Interview: Josh Peck discussed more than ‘Drake and Josh’ at SEE’s Back to School lecture
Josh Peck speaks to an eager crowd during his Q&A session at Stamp Student Union on September 6, 2019. Peck discussed many aspects of his life from his newborn son to his experiences on Nickelodeon's "Drake and Josh" to his current projects of creating podcasts and YouTube videos. (Joe Ryan/The Diamondback)
When Josh Peck steps on stage, he becomes a different man — or ten of them.
Peck is best known to many college students as Josh Nichols from the beloved 2000s Nickelodeon show Drake and Josh. But his voice transformed as he took on the personas of the people he spoke about in an on-stage interview that closely merged with a stand-up comedy act. The sold-out audience cracked up at his self-deprecating and goofy humor.
The soft-spoken 32-year-old spoke on his past and present acting gigs, podcasting and other creative ventures, as well as his experience as a new father at Student Entertainment Events’ Back to School Lecture Friday night.
SEE’s Back to School Lecture often searches for inspiring creatives to ignite excitement among returning students, but Peck’s appearance cast a unique spell of nostalgia on the crowd.
He spoke with The Diamondback before the show to shed some more light on his creative process.
This interview has been edited for grammar and clarity.
How have you adapted your comedy style after the end of Vine?
Oh wow, RIP.
You know, Vine was this unexpected thing that I didn’t know was going to become this big thing in my life. But I was a fan of it, and I love people like Chris D’Elia who were on it, so when I just made one by chance it blew up into this thing, which was my introduction into doing more social media and internet stuff.
But the reality is that you just conform to the medium. So Vine was really great because it forced you into an economy, which is always good for comedy. Which is like, how do I say the most with the least amount of time?
And then transitioning to Instagram or YouTube was just about figuring out what works in that form. Instagram, you get a minute, and now with Instagram TV, you get longer.
And YouTube, I was lucky enough to be surrounded by people who were killing it, and I could sort of use them as my research and development team for the first eight months before I ever started posting. I would just kind of hang out, watch the way that they worked, and started adopting their style when I inevitably got on the platform.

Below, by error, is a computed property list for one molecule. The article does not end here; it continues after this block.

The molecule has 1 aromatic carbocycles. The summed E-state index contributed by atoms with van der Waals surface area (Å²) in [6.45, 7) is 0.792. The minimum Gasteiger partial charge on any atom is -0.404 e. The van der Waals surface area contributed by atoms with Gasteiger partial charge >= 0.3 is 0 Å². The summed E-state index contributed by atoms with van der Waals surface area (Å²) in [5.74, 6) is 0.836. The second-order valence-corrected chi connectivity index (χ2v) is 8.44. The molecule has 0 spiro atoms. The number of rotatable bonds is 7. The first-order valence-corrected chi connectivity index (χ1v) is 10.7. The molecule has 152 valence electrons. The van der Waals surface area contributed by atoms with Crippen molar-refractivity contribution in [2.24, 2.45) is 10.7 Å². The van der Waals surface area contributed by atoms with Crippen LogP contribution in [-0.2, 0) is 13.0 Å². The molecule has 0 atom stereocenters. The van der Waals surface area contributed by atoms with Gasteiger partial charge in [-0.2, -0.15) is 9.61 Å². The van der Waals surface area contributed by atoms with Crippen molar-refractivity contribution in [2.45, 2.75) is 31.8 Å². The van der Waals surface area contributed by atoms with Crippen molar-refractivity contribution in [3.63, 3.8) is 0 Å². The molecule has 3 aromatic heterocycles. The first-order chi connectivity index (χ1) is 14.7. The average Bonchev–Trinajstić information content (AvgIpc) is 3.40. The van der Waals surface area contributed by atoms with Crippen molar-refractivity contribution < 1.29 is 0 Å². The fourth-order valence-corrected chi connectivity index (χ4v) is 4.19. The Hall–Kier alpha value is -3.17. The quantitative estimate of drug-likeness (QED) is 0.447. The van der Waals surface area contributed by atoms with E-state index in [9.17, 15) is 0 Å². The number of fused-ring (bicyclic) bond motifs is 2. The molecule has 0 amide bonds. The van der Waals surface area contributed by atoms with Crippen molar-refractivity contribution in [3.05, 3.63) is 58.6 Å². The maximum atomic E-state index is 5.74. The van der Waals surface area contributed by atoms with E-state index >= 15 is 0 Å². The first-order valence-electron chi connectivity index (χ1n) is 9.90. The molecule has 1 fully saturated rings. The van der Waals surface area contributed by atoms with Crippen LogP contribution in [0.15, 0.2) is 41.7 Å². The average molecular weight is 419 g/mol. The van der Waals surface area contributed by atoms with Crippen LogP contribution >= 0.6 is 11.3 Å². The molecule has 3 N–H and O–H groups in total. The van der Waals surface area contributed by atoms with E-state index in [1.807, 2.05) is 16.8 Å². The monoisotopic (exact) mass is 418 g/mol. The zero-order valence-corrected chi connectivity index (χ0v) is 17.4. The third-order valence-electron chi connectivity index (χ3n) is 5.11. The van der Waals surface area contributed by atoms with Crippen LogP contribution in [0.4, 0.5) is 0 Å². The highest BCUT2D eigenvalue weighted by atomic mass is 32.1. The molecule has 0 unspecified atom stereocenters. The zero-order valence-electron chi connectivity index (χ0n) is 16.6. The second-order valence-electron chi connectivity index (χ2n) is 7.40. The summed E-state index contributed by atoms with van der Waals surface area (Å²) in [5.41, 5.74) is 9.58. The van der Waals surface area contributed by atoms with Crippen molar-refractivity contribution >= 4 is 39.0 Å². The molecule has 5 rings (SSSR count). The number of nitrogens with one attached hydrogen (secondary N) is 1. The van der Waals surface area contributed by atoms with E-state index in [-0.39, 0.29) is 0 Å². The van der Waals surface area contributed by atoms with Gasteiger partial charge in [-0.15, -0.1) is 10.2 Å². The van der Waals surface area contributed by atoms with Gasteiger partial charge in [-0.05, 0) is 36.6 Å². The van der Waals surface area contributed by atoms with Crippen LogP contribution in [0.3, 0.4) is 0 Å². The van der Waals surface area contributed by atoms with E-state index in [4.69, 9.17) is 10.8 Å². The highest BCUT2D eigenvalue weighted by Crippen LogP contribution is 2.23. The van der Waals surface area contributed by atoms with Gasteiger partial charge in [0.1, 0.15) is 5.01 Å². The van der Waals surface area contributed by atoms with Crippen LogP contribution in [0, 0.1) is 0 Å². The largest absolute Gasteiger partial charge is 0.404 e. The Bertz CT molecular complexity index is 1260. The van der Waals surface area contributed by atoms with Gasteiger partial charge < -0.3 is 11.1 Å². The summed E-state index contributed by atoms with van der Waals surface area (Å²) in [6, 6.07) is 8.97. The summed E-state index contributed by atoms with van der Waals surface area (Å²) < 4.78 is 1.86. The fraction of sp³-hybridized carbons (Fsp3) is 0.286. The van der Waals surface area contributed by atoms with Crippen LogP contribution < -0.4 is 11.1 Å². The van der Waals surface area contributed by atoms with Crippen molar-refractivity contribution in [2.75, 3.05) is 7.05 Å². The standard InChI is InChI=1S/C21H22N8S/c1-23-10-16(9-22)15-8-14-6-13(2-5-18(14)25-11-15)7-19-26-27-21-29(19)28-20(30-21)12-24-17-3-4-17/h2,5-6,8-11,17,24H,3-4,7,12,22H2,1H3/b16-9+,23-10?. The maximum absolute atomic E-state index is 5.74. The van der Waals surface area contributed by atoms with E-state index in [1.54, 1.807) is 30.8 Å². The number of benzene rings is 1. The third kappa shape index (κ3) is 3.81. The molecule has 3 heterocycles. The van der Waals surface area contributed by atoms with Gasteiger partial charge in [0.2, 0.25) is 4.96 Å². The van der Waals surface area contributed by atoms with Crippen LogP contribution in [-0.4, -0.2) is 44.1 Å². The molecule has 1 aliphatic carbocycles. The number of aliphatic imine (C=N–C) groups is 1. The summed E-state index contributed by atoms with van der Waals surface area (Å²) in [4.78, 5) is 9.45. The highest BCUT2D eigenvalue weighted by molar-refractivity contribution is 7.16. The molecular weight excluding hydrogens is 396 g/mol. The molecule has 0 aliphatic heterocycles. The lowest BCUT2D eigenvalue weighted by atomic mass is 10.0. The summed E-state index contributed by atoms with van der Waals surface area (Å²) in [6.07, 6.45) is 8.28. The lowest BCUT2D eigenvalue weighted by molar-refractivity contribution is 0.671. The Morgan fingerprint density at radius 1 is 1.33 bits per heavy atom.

What’s been your favorite style of comedy to perform?
I think it all depends. What’s great about social media is that it’s immediate, and you can go straight to your audience.
Something like the movie I did with Kevin Hart, The Wedding Ringer, or the show I did on Fox last year or two years ago called Grandfathered, was really fun because it was sort of single-cam, more nuanced comedy, not necessarily as big as Drake and Josh. But then something like Drake and Josh was so great because I could literally embrace the goofiest side of myself which is usually my go-to anyway.
How has interviewing celebrities on your podcast, “Curious with Josh Peck,” been different from acting alongside them?
I think it’s just, inevitably, whatever you do when it comes to entertainment, it’s about being an artist. There are so many different paths you can take and I’ve been lucky to do a lot of work in movies and television and then find success in the internet and social media and then podcasting, but they’re all complementary in that respect.
So it’s good for me to use all these different avenues to express myself in a different way.
What I love about the podcast is I’m just a fan. I listen to a lot of podcasts, the long-form aspect of it allows you to really talk in-depth about your life and feelings and opinions, as opposed to the talk show format which is very much like you got to get it out in eight minutes or however long you have, and you’re also trying to vigorously promote whatever you’re there promoting. So I find you lose a little bit of that intimacy.
I can’t believe how many people have agreed to be on my podcast thus far, I keep waiting for it to dry up and I’m going to be like, interviewing my mom. But it’s been going well, and it’s one of my favorite things that I get to do.
It’s completely self-governed. I bring my recorder to someone I’m fascinated by and we sit down for an hour. I got to interview some NASA scientists yesterday at Goddard [Space Flight Center], I got to interview a former President Obama White House staffer today, and then I’ll interview John Stamos and Jeff Ross.
It’s such a different mix of people that fascinate me and I hope that translates to what other people are fascinated by.
What comedians and comedies do you look to as inspiration?
Oh, man. Yeah I don’t know I mean I guess [Dave] Chappelle is the greatest alive. I’m fascinated by who he is as a person and his ability, even more than just a comedian as a performer.
I was lucky enough to interview his comedy partner Neal Brennan for my podcast and I asked him about Chappelle and he was like the one thing that people don’t know as much about Chappelle is that he’s probably read every book on acting and went to performing arts high school.
And I think when you know that, and then you watch his specials, for me what elevates it is his ability to become these characters and act out these mini, one-man scenes. He’s the shit, he’s the best.
I think it’s specific to what he does. I think you have certain people that have a really really funny, smart take on the world and maybe their delivery is a little straightforward, and vice versa, maybe someone who’s a great performer but doesn’t necessarily have the joke writing ability, and he really has both.
It’s just great to see someone performing — I mean you know it’s like watching any great perform, whether it’s like Tom Brady or whomever, it’s someone who’s literally in the pocket, and every cylinder’s firing.